A product of the RightsCon Conference, the completion of the Brussels Principles on Medication Sales over the Internet was announced last month. Those principles invoke international human rights law in defending the online sale and purchase of affordable medications that are imported by consumers. Many countries view access to healthcare and by extension to essential medications as a human right, which is reflected in recent declarations by the United Nations Human Rights Council.
I happen to be a very patriotic American, one who believes in global cooperation, human rights law and the work of the United Nations as being good for our country. I respect that many Americans are turned off by or concerned about globalization, international agreements or the UN and we can disagree on that. But you know what, we don’t need global human rights law to make our case against Big Pharma and its price gouging: we have our Founding Fathers and national notions of liberty to rely on.
In considering the spirit of the July 4th holiday, it’s worth remembering that the rights of life, liberty and the pursuit of happiness in the Declaration of Independence do not guarantee us access to all we want or economic equality. I believe, however, that those rights include the freedom to purchase medication at a price we can afford and any laws that prevent us from doing so violate those rights.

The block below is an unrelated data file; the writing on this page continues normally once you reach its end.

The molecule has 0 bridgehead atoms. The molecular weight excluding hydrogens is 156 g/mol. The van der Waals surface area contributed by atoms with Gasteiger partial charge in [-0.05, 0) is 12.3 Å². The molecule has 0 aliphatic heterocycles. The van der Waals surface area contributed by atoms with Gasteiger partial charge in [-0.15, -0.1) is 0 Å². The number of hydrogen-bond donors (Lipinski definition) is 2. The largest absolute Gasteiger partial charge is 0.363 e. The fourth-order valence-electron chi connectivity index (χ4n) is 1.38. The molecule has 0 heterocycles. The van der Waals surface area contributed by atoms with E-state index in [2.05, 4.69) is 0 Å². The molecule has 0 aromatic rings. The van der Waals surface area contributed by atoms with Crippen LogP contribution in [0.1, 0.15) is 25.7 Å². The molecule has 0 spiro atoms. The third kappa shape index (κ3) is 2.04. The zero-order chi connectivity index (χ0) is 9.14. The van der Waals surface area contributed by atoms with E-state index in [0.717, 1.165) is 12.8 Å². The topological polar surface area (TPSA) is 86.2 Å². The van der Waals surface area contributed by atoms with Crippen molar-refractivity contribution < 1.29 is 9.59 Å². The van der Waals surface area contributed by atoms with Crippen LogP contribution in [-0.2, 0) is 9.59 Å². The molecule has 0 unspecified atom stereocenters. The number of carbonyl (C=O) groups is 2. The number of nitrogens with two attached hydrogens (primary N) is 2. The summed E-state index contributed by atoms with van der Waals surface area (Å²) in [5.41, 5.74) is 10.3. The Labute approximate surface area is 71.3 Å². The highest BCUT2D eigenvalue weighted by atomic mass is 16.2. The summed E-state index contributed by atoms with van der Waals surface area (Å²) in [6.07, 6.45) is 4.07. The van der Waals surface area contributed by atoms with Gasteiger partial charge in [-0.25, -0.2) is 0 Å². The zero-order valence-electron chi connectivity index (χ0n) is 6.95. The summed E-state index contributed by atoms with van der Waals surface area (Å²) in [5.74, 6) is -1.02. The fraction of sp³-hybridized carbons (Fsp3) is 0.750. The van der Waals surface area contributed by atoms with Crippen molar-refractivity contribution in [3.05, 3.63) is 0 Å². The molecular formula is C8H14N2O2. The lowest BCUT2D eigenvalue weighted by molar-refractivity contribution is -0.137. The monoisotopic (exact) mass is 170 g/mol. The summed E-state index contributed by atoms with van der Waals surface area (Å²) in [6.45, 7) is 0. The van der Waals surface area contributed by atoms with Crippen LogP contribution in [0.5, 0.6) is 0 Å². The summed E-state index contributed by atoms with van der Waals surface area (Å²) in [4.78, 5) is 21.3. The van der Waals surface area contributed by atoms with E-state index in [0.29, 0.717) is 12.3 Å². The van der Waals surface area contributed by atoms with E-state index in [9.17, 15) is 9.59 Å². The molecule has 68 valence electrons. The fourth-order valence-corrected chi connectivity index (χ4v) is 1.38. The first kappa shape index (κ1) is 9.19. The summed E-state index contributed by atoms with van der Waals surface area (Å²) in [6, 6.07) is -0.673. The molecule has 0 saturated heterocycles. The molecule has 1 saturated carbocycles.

Those sacred rights enshrined in the Declaration of Independence, according to the Founding Fathers, were not granted to us by government (or international organizations). They are divine rights. Think about that the next time you consider buying lower cost imported medication from Canada.
Happy Fourth of July!Tagged with: 4 July, brussels principles, declaration of independence, founding fathers, human rights